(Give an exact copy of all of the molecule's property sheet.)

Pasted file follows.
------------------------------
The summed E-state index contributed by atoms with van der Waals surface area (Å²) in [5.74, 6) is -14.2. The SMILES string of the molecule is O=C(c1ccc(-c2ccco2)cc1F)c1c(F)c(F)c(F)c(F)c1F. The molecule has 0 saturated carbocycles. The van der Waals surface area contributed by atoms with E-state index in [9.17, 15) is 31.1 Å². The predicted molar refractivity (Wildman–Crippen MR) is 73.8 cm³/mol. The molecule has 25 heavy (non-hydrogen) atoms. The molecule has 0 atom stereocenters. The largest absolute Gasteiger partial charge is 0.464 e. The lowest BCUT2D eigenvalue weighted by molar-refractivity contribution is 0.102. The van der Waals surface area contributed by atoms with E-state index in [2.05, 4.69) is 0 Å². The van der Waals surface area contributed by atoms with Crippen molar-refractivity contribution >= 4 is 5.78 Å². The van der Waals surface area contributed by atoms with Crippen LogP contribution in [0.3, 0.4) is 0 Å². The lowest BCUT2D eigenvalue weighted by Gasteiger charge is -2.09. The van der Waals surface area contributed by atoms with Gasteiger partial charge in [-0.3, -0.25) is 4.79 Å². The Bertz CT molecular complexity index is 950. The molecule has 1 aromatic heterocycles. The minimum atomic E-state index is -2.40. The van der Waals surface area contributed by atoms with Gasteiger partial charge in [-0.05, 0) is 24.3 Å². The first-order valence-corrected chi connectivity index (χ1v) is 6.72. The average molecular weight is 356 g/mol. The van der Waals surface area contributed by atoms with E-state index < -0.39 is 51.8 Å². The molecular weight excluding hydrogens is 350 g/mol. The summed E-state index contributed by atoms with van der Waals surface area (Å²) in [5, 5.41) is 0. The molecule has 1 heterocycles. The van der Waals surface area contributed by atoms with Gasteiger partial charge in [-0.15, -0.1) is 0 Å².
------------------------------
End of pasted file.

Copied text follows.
The summed E-state index contributed by atoms with van der Waals surface area (Å²) in [5.74, 6) is -14.2. The SMILES string of the molecule is O=C(c1ccc(-c2ccco2)cc1F)c1c(F)c(F)c(F)c(F)c1F. The molecule has 0 saturated carbocycles. The van der Waals surface area contributed by atoms with E-state index in [9.17, 15) is 31.1 Å². The predicted molar refractivity (Wildman–Crippen MR) is 73.8 cm³/mol. The molecule has 25 heavy (non-hydrogen) atoms. The molecule has 0 atom stereocenters. The largest absolute Gasteiger partial charge is 0.464 e. The lowest BCUT2D eigenvalue weighted by molar-refractivity contribution is 0.102. The van der Waals surface area contributed by atoms with E-state index in [2.05, 4.69) is 0 Å². The van der Waals surface area contributed by atoms with Crippen molar-refractivity contribution >= 4 is 5.78 Å². The van der Waals surface area contributed by atoms with Crippen LogP contribution in [0.3, 0.4) is 0 Å². The lowest BCUT2D eigenvalue weighted by Gasteiger charge is -2.09. The van der Waals surface area contributed by atoms with Gasteiger partial charge in [-0.3, -0.25) is 4.79 Å². The Bertz CT molecular complexity index is 950. The molecule has 1 aromatic heterocycles. The minimum atomic E-state index is -2.40. The van der Waals surface area contributed by atoms with Gasteiger partial charge in [-0.05, 0) is 24.3 Å². The first-order valence-corrected chi connectivity index (χ1v) is 6.72. The average molecular weight is 356 g/mol. The van der Waals surface area contributed by atoms with E-state index < -0.39 is 51.8 Å². The molecular weight excluding hydrogens is 350 g/mol. The summed E-state index contributed by atoms with van der Waals surface area (Å²) in [5, 5.41) is 0. The molecule has 1 heterocycles. The van der Waals surface area contributed by atoms with Gasteiger partial charge in [-0.15, -0.1) is 0 Å².